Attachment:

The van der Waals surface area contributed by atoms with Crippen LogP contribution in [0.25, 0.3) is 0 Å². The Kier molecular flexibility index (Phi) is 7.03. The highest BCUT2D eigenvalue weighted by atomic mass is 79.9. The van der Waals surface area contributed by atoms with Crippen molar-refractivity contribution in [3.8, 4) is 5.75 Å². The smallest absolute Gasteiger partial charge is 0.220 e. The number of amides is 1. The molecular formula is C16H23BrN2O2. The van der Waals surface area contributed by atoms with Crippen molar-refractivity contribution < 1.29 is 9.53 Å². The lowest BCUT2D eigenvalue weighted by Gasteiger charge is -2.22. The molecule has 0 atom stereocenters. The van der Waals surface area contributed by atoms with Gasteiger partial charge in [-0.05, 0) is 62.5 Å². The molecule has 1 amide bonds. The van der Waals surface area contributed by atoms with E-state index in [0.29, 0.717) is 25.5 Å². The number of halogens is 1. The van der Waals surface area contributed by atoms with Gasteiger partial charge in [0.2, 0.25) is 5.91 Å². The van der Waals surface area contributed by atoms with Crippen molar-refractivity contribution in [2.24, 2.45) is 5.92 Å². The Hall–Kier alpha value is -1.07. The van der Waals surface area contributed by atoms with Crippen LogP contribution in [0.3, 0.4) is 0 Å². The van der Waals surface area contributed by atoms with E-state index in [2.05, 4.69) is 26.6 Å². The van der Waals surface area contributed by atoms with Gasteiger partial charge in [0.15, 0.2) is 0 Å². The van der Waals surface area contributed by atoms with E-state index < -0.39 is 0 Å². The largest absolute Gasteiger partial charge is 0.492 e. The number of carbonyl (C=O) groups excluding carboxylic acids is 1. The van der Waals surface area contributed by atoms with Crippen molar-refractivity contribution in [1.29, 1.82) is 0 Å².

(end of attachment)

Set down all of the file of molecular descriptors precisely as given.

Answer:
The van der Waals surface area contributed by atoms with Crippen LogP contribution in [0.25, 0.3) is 0 Å². The Kier molecular flexibility index (Phi) is 7.03. The highest BCUT2D eigenvalue weighted by atomic mass is 79.9. The van der Waals surface area contributed by atoms with Crippen molar-refractivity contribution in [3.8, 4) is 5.75 Å². The smallest absolute Gasteiger partial charge is 0.220 e. The number of amides is 1. The molecular formula is C16H23BrN2O2. The van der Waals surface area contributed by atoms with Crippen molar-refractivity contribution < 1.29 is 9.53 Å². The lowest BCUT2D eigenvalue weighted by Gasteiger charge is -2.22. The molecule has 0 atom stereocenters. The van der Waals surface area contributed by atoms with Gasteiger partial charge in [-0.05, 0) is 62.5 Å². The molecule has 1 amide bonds. The van der Waals surface area contributed by atoms with E-state index in [0.29, 0.717) is 25.5 Å². The number of halogens is 1. The van der Waals surface area contributed by atoms with Gasteiger partial charge in [0.2, 0.25) is 5.91 Å². The van der Waals surface area contributed by atoms with Crippen molar-refractivity contribution in [2.24, 2.45) is 5.92 Å². The Hall–Kier alpha value is -1.07. The van der Waals surface area contributed by atoms with Crippen LogP contribution in [0.3, 0.4) is 0 Å². The van der Waals surface area contributed by atoms with E-state index in [2.05, 4.69) is 26.6 Å². The van der Waals surface area contributed by atoms with Gasteiger partial charge in [0.15, 0.2) is 0 Å². The van der Waals surface area contributed by atoms with E-state index < -0.39 is 0 Å². The largest absolute Gasteiger partial charge is 0.492 e. The number of carbonyl (C=O) groups excluding carboxylic acids is 1. The van der Waals surface area contributed by atoms with Crippen molar-refractivity contribution in [1.29, 1.82) is 0 Å².